The Central Bank of India, a state -owned commercial bank, plans to close 13% of its branches to improve its financial health, which has been under pressure for several years, according to sources and documents seen by Reuters.
The bank is working to reduce the number of branches by 600 by either closing or merging disadvantaged branches by the end of March 2023, according to a copy of a document reviewed by Reuters.
It is the most drastic step taken by the lender to improve its finances and will be followed by the sale of non -core assets such as real estate, said a government source who did not want to be named.
Branch closures have not been reported before. The over 100 -year -old lender now has a network of 4,594 branches.
The Central Bank along with other groups of lenders were placed under the RBI’s immediate corrective action (PCA) in 2017 after regulators found some government lenders had violated its rules on regulatory capital, bad loans and leverage ratios.
Since then all lenders except the Central Bank have improved their financial health and dropped off the RBI PCA list.
“The bank is struggling to exit the RBI PCA due to poor performance on profits since 2017 and to use its workforce more efficiently and effectively,” a May 4 document sent by headquarters to other branches and departments stated, detailing the rationale behind the move that.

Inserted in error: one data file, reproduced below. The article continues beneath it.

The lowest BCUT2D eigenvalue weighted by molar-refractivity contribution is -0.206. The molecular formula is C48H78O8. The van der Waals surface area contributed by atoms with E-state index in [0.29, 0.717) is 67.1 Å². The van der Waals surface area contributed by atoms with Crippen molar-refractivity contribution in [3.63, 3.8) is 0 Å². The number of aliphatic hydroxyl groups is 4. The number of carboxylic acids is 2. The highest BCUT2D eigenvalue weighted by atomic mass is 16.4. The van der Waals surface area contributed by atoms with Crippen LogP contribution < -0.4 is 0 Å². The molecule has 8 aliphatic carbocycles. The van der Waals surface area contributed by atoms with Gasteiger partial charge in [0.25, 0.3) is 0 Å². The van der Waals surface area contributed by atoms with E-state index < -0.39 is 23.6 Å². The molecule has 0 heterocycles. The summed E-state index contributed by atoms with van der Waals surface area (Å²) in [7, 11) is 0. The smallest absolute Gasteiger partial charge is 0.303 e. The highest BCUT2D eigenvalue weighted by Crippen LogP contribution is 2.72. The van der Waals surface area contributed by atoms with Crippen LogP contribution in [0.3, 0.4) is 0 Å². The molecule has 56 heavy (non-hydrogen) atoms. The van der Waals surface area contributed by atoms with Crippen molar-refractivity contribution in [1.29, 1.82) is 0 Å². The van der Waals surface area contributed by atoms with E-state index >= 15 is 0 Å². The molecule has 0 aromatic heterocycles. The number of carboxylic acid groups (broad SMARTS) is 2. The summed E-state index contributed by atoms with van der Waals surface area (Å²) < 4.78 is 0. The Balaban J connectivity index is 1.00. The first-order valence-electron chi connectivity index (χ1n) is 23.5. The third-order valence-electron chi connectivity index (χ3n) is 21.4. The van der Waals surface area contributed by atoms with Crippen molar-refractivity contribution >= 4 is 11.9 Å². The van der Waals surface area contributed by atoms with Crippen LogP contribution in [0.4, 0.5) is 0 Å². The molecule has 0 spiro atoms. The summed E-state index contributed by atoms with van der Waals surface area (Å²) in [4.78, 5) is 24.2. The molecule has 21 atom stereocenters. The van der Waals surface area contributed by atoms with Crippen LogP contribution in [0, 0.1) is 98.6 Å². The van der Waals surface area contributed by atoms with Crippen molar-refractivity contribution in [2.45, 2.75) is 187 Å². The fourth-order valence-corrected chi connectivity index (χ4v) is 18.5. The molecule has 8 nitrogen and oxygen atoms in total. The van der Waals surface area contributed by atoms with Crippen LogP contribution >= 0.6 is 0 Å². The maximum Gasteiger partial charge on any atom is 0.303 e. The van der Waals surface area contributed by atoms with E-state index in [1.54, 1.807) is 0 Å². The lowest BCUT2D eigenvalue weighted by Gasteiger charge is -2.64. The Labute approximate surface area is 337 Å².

The Central Bank of India did not immediately respond to emails and calls for comment.
A bank under the PCA faces better scrutiny by regulators and may face lending and deposit restrictions, branch expansion and hiring freezes and other restrictions on lending.
The RBI introduced this norm at a time when Indian lenders are struggling with sour record levels of assets, prompting the RBI to tighten the threshold.
“India’s central bank’s move is in line with the strategy set to bring down the loss -making assets in its books,” the government official said.
In the December quarter, lenders reported a profit of Rs 282 crore ($ 37.1 million) compared to Rs 166 crore in the previous year in the same quarter.
The gross non -performing assets (GNPA) ratio remained high compared to its counterpart, however, at 15.16% at end -December.
The bank was placed under the PCA framework in June 2017 and during the quarter the lender had recorded a loss of Rs 750 crore while its GNPA ratio was at 17.27%.